As experienced with the analog-to-digital conversion, broadcasters discovered a new set of measurement tools known as QoS, QoE or Transport Stream Analyzers. The level of capability and complexity of ATSC 3.0 Next Gen TV will require even more sophisticated tools.
The following are potential issues with the early deployment of ATSC 3.0 and some approaches to quickly resolve and mitigate the risk of reoccurrence. The system for discussion consists of two probes with multiple inputs: one for each physical location, and one aggregation server to collect, correlate, and analyze all the inputs. The next step is to choose a tool that would allow for easy addition of additional transmitter sites for centralized monitoring and a larger data set for correlation and analysis.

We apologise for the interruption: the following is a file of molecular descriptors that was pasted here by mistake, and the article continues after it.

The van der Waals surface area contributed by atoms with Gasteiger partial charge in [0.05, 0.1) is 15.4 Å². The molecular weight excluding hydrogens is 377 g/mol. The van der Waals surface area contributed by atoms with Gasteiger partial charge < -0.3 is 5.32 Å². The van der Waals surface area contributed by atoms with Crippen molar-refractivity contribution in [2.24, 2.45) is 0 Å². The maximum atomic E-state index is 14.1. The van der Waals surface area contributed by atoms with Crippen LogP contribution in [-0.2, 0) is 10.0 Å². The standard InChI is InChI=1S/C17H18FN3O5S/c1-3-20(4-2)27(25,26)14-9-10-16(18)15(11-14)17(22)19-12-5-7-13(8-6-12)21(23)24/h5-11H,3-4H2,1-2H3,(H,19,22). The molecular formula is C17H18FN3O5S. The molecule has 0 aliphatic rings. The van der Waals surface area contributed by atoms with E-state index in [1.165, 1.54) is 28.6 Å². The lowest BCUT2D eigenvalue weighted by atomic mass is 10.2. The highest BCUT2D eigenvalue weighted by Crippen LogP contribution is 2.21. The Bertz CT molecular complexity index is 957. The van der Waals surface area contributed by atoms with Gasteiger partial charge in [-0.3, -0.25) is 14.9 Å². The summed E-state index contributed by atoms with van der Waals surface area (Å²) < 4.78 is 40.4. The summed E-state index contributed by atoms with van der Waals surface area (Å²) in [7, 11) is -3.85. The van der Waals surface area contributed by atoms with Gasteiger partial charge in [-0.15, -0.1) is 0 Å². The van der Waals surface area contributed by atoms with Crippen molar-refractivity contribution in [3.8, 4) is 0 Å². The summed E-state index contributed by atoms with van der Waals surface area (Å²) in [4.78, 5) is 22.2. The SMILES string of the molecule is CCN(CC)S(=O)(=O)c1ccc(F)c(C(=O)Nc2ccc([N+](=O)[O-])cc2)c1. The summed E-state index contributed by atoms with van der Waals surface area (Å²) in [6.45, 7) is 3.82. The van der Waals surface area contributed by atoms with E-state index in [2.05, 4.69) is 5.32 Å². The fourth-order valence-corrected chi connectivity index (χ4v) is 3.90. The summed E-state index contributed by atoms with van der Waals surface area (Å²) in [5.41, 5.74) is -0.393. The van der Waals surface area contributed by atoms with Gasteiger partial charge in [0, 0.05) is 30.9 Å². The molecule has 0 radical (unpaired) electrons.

Studio and Transmitter Site Outputs
The first logical point to monitor and analyze an ATSC 3.0 signal is at the RF output, but verifying pictures and levels isn't enough. It is important to analyze all the layers to verify a fully-decodable signal. Look for timing and synchronization abnormalities even if the signal appears decodable. The most logical approach to do this is to compare the RF output to the output of the broadcast gateway or scheduler/framer, as shown in Figure 1 at Point 3.
Comparing the two signals will expose timing, latency, missing or misaligned objects or incomplete streams, verify bitrates, control and signaling information. Multi-layer analysis will also expose the impact these types of issues have to the decoded media. Not all discrepancies or problems will cause a poor viewer QoE experience, but it is good to know where and when you cross this line. This level of monitoring is analogous to knowing what leaves the plant is good and what goes over the air is good.